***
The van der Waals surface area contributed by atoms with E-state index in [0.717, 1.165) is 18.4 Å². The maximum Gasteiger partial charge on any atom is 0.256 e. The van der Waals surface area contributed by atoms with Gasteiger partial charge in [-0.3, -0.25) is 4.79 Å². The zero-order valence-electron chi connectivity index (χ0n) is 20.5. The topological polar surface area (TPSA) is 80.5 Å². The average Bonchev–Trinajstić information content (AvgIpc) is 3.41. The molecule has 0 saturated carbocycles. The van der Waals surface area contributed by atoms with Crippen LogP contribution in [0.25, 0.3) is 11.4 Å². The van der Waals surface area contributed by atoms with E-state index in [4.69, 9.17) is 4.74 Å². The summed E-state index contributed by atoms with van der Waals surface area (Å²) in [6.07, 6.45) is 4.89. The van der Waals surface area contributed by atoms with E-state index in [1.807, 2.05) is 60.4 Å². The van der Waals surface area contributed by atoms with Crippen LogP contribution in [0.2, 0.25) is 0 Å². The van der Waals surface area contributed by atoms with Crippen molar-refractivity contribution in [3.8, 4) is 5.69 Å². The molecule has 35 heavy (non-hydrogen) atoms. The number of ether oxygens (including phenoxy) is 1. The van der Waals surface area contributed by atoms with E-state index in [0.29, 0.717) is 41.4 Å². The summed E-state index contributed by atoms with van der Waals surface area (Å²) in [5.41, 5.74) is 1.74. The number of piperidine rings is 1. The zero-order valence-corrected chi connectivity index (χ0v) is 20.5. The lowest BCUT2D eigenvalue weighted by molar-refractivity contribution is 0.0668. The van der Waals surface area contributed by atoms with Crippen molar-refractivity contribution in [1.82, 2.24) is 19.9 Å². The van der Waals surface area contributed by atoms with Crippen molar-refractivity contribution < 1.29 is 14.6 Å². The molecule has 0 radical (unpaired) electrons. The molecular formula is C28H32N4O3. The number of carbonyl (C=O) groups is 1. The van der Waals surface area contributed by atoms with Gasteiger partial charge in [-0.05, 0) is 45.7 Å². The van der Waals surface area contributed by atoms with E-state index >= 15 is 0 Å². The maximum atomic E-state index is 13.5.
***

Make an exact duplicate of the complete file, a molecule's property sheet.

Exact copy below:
The van der Waals surface area contributed by atoms with E-state index in [0.717, 1.165) is 18.4 Å². The maximum Gasteiger partial charge on any atom is 0.256 e. The van der Waals surface area contributed by atoms with Gasteiger partial charge in [-0.3, -0.25) is 4.79 Å². The zero-order valence-electron chi connectivity index (χ0n) is 20.5. The topological polar surface area (TPSA) is 80.5 Å². The average Bonchev–Trinajstić information content (AvgIpc) is 3.41. The molecule has 0 saturated carbocycles. The van der Waals surface area contributed by atoms with Crippen LogP contribution in [0.25, 0.3) is 11.4 Å². The van der Waals surface area contributed by atoms with E-state index in [4.69, 9.17) is 4.74 Å². The summed E-state index contributed by atoms with van der Waals surface area (Å²) in [6.07, 6.45) is 4.89. The van der Waals surface area contributed by atoms with E-state index in [1.807, 2.05) is 60.4 Å². The van der Waals surface area contributed by atoms with Crippen LogP contribution in [0.2, 0.25) is 0 Å². The van der Waals surface area contributed by atoms with Crippen molar-refractivity contribution in [3.8, 4) is 5.69 Å². The molecule has 35 heavy (non-hydrogen) atoms. The number of ether oxygens (including phenoxy) is 1. The van der Waals surface area contributed by atoms with E-state index in [0.29, 0.717) is 41.4 Å². The summed E-state index contributed by atoms with van der Waals surface area (Å²) in [5.41, 5.74) is 1.74. The number of piperidine rings is 1. The zero-order valence-corrected chi connectivity index (χ0v) is 20.5. The lowest BCUT2D eigenvalue weighted by molar-refractivity contribution is 0.0668. The van der Waals surface area contributed by atoms with Crippen molar-refractivity contribution in [1.82, 2.24) is 19.9 Å². The van der Waals surface area contributed by atoms with Crippen molar-refractivity contribution < 1.29 is 14.6 Å². The molecule has 0 radical (unpaired) electrons. The molecular formula is C28H32N4O3. The number of carbonyl (C=O) groups is 1. The van der Waals surface area contributed by atoms with Gasteiger partial charge in [-0.05, 0) is 45.7 Å². The van der Waals surface area contributed by atoms with E-state index >= 15 is 0 Å². The maximum atomic E-state index is 13.5.